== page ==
Xavier Johnson begins final season with steady, hard-nosed performance against FGCU
With Indiana up 66-63 against Florida Gulf Coast on Tuesday with 16.8 seconds remaining, Xavier Johnson put his red and white Adidas sneakers on the red foul stripe with a chance to seal Indiana’s first game of the season.
First, he looked up at the game clock above the backboard, then reached down to his ankles and rubbed the sweat off his hands onto his socks and shoelaces. The sixth-year college basketball veteran took three dribbles and made both free throw attempts — effectively ending the game.
The buzz on Tuesday night and Wednesday morning after the Hoosiers’ 69-63 win over the Eagles was the three-guard lineup that sparked a second-half run, freshman point guard Gabe Cupps and the poor perimeter defense. While those three points were all factors in the season opener, Johnson also played a vital role in the Hoosiers’ second-half stretch, propelling them to their first win.
When the Woodbridge, Virginia, native went down with a broken foot last December and missed the rest of the season, Indiana’s defense took a step back. Johnson’s ball pressure and defensive energy made him a difference-maker on the floor. It did the same against the Eagles.
“He knows the defense… he knows where people need to be, spots, and he’s going to pressure the ball 94 feet every time he gets on the court and have that relentless pressure,” sophomore forward Malik Reneau said on Friday. “It gives us a lot more time to set up our defense and have five bodies in front of their offense.”
And sure, against FGCU, Johnson was expected to be a leader on the defensive end and score 14 points, tally four rebounds and a 3-pointer — all of which he did. But, after subbing back into the game with 10:43 to go and down six, Johnson sized up the moment. He put a mean mug on his face and nodded his head.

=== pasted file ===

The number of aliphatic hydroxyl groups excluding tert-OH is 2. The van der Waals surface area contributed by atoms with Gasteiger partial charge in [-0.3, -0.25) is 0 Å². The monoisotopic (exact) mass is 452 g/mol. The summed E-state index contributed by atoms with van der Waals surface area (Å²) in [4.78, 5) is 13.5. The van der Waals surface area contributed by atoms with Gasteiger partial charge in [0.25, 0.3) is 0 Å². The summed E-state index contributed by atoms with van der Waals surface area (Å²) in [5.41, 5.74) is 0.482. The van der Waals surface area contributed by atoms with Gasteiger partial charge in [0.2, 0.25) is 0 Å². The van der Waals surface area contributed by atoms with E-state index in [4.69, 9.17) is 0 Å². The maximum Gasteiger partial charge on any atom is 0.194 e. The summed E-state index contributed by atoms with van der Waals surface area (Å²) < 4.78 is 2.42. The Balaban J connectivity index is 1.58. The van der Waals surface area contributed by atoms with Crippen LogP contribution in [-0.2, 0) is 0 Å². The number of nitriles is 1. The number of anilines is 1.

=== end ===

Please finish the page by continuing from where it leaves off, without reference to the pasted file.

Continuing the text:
It was time to go to work. After watching from the bench a year ago, he wouldn’t let this one slip away.
In the next four minutes, Indiana took complete control. The Hoosiers went on a 14-0 run — Johnson forced a turnover and made a transition layup, then drew a charge and drilled a 3-pointer. The Hoosiers did not give up the lead after that.
It was spurts of energy like this two seasons ago that got Indiana into the NCAA tournament. Many forget his play down the stretch that year. It was the best of his career.
When Mike Woodson went to the three-guard lineup with Johnson, Cupps and Trey Galloway, it immediately made Indiana a defensive threat. Johnson and Cupps, who was playing in his first game in the cream and crimson, gave the Eagles’ backcourt problems.
“I was basically looking at it from a defensive standpoint,” Woodson said postgame. “ I feel good with all three of those guys handling the basketball. If we run a pick and roll offense, they all three are capable of making plays out of the pick and roll.”
If you think back to early last season, the addition of Jalen Hood-Schifino gave Indiana more offensive versatility — making the pick and roll less prevalent in Woodson’s offense, especially after Johnson got hurt. Two seasons ago, the pick and roll and Johnson’s two-man game with Trayce Jackson-Davis was his bread and butter. Without a guard on the roster who has established themselves as a three-level scorer, Indiana’s offense must rely on Johnson to start the fire as he did against Florida Gulf Coast. Sometimes, he’ll have to do it with his defense, and at other times, he’ll have to do it with his speed and the pick and roll.
Indiana showed a lot of grit on Tuesday. Woodson has been a strong proponent of scheduling stiffer competition early in Indiana’s non-conference schedule and the Eagles were a solid opponent. FGCU was picked to finish in the top three of the ASUN and Indiana, a team with 10 new players, impressively clawed its way back.
Tuesday’s catalyst Johnson played his last first game of the season. And it was the same ole ‘X’ that Indiana needs: defensively potent, fast and gritty. But also, Johnson was uncharacteristically steady. Throughout his collegiate career, he’s been criticized for playing out of control and too fast. That didn’t happen on Tuesday.
“It’s great to see ‘X’ coming off the injury he had and to see him back on the court and playing as hard as he is and going as hard as he can,” Reneau said. “I’m so happy to see him back on the court… he’s going to be a huge factor for us.”
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